Minor in FMST

Because colleges and universities – and modern education in general – depend on media, a Film and Media Studies minor can enhance any major. All disciplines require media. Traditionally this has meant print media, but over the twentieth century and into the twenty-first, many other media have joined print as tools for education. Most disciplines treat these media as unproblematic conduits to information or content.  Film and Media Studies attend to the qualities of specific media and examine how information and content are shaped, critically, by the media used to convey them. 

An FMST minor, then, can help you expand your general understanding of media mechanisms and histories and help you see your major and other areas of study in new ways. 

im • por • tant: If you've already declared a minor in LCST or Film, your curricula are posted alongside the minor information for FMST (look over at the menu on the left).  If you have already declared, you have two choices: 1. You can complete your LCST or Film minor curriculum and graduate under that program name, or 2. You can consider changing your major or minor to FMST.  In either case, we urge you to talk with your major advisor or the FMST director.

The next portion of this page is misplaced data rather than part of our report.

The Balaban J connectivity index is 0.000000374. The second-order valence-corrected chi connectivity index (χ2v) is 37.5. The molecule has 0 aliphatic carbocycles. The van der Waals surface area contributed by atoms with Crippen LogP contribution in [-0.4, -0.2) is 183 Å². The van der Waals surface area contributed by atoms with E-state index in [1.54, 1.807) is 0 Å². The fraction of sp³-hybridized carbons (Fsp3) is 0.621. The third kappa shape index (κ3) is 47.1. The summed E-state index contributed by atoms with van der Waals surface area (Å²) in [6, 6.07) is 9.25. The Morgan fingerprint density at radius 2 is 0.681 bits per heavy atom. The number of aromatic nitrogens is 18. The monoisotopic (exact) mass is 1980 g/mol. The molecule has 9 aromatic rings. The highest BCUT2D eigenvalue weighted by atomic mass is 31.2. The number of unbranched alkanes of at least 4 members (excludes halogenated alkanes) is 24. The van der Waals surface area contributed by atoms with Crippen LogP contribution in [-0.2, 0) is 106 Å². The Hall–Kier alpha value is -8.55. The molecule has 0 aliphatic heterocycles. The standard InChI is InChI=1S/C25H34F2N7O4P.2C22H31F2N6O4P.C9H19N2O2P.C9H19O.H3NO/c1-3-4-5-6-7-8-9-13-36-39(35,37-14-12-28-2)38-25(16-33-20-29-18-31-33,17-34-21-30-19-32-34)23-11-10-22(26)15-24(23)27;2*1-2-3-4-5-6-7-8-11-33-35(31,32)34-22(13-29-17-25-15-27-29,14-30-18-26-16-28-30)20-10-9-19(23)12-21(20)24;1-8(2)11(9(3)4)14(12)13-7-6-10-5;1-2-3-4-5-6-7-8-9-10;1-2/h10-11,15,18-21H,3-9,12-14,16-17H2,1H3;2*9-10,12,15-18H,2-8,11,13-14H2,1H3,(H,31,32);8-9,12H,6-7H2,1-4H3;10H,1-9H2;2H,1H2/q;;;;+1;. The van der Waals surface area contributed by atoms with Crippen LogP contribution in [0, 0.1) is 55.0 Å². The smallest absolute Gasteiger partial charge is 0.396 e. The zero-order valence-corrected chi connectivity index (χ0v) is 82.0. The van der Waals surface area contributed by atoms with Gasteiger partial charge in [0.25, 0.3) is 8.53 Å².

Requirements for the FMST Minor

A total of 18 credits are required, with at least 9 credits from courses numbered 300 or above. These courses are required:

  • FMST 250 - Introduction to Film and Media Studies (4)
  • FMST 302 - Theories of Film & Media (3)
  • FMST 310 - Topics in Media History (3) AMST 202 - Cinema & the Modernization of U.S. Culture(4)
  • FMST 330 - Topics in Global Media (3)
  • FMST 370 - Topics: Media in Practice (1-3)

You choose your remaining elective credits in consultation with your FMST advisor. See the Undergraduate Catalog.

Thinking FMST

Two men are in a windowless jail cell.  One is American, a native speaker of English. The other is Italian and speaks only a little English.  The Italian finds a piece of chalk and scratches on the wall:

 

 

 

 

 

 

 

 

He examines his work, and then asks the American, “Do you say, ‘I look at the window’ or ‘I look out the window’?”

The American pauses, then says, a little sadly, “In this case I’m afraid you have to say ‘I look at the window’.”

Watch It: our scenario comes from the 1986 film Down by Law (Jim Jarmusch); in the exceprt we've linked it's at 5:44.